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How long to use medicated chick starter?

Discussion in 'Raising Baby Chicks' started by happima, Sep 23, 2011.

  1. happima

    happima Chirping

    Sep 14, 2011
    San Francisco Bay Area
    Running out of my initial bag of chick starter and need to buy some more. Wondering how long I should be feeding the chicks the medicated chick starter. The person I bought them from indicated 6 weeks. The guy at the feed store said I could keep them on medicated feed for 4 months. What's the right answer?

    Also, the feed store near me sells Purina brand medicated chick starter. Is that fine or should I look for more options?


  2. OvertheHenHouse

    OvertheHenHouse Songster

    Sep 12, 2011
    San Diego
    I had good luck with the Purina brand. My chicks loved it and they actually grew a ton and got beautiful coloring after starting it.
    Having said that, a lot of people suggested that the Purina brand doesn't have enough protein. It only has 18% where others have 20%+, and folks on this board say that chicks should have more protein. I can't speak for that, being fairly new at this - just wanted to share. As for when to take them off, best advice I've seen is this: when you see them start to lay, take them off the starter and switch them to laying feed.
    Good luck!
  3. AngelzFyre

    AngelzFyre Songster

    Sep 18, 2007
    Pell City, Alabama

    Some do switch to a grower or game feed earlier but I keep mine on Start n Grow til 16 weeks then start switching over to Flock Raiser. At 18 weeks I put oyster shell out in free choice feeder for the pullets since the Flock Raiser isn't specifically for laying hens. I use Flock Raiser for the addt'l protein level, and for me personally... I found that my flocks do better on that than the Layena. Their eggs are larger and they recoup faster from molts with the extra boost.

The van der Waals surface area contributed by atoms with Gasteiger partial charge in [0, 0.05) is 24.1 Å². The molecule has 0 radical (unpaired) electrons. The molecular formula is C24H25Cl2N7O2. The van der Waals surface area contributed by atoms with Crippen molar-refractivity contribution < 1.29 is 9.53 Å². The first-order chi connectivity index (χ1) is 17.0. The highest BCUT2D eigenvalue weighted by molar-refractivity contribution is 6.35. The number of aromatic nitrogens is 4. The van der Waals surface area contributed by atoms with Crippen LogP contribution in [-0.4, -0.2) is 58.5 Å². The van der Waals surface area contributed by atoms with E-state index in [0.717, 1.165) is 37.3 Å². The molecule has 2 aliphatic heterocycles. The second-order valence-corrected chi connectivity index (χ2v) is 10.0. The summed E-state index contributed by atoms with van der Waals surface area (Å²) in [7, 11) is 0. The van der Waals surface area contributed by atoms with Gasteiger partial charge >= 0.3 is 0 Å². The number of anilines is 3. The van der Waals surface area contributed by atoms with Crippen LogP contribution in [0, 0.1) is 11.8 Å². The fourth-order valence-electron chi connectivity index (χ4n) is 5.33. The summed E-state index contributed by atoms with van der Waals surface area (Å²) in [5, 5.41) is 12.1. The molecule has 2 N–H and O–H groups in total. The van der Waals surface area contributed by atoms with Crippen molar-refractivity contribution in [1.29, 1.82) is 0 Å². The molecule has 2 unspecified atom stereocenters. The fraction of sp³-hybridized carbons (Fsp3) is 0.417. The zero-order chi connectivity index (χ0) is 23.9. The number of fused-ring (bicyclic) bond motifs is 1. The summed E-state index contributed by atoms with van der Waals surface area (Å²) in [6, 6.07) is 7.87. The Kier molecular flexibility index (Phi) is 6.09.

4. diamond622

    diamond622 Hatching

    Sep 20, 2011
    Nice posts! Thanks for the information.
  5. JodyJo

    JodyJo Songster

    Sep 27, 2010
    I have a mixed flock, all my older girls are laying, 3 roos and 3 pullets at 15 weeks...I still use Starter/Grower with oyster shell on the side for the big girls, I will switch to Layer feed when all of the start to lay...I heard Flockraiser is better when you have roos also, with oyster shell on the side...I have problems finding that in my little rural area though.
  6. Fred's Hens

    Fred's Hens Crowing Premium Member

    Agree with longer. When they hit the dirt, at 7-9 weeks, is when they really need the blocker, imho. If you've sought the protection thus far, go another bag for the peace of mind.
  7. Ridgerunner

    Ridgerunner Free Ranging

    Feb 2, 2009
    Southeast Louisiana
    I'm pretty sure the medication in the Purina medicated is Amprolium. If it is something other than Amprolium, what I am about to say is wrong. But I do not think I am wrong.

    Amprolium is not an antibiotic. It inhibits the protozoa that causes Coccidiosis from reproducing. It does not totally stop the protozoa from reproducing, but it slows it down. It is OK for some of the protozoa to be in the chick's system. That way, the chick will develop an immunity. The danger is when the number of protozoa gets out of hand. The protozoa can also live in wet chicken manure, so the real danger from Cocci is when the chickens are in a wet brooder, coop, or run. Usually, if the brooder, coop, and run are pretty dry, Cocci is not a threat, but it does absolutely no harm to feed the medicated feed to the chicks.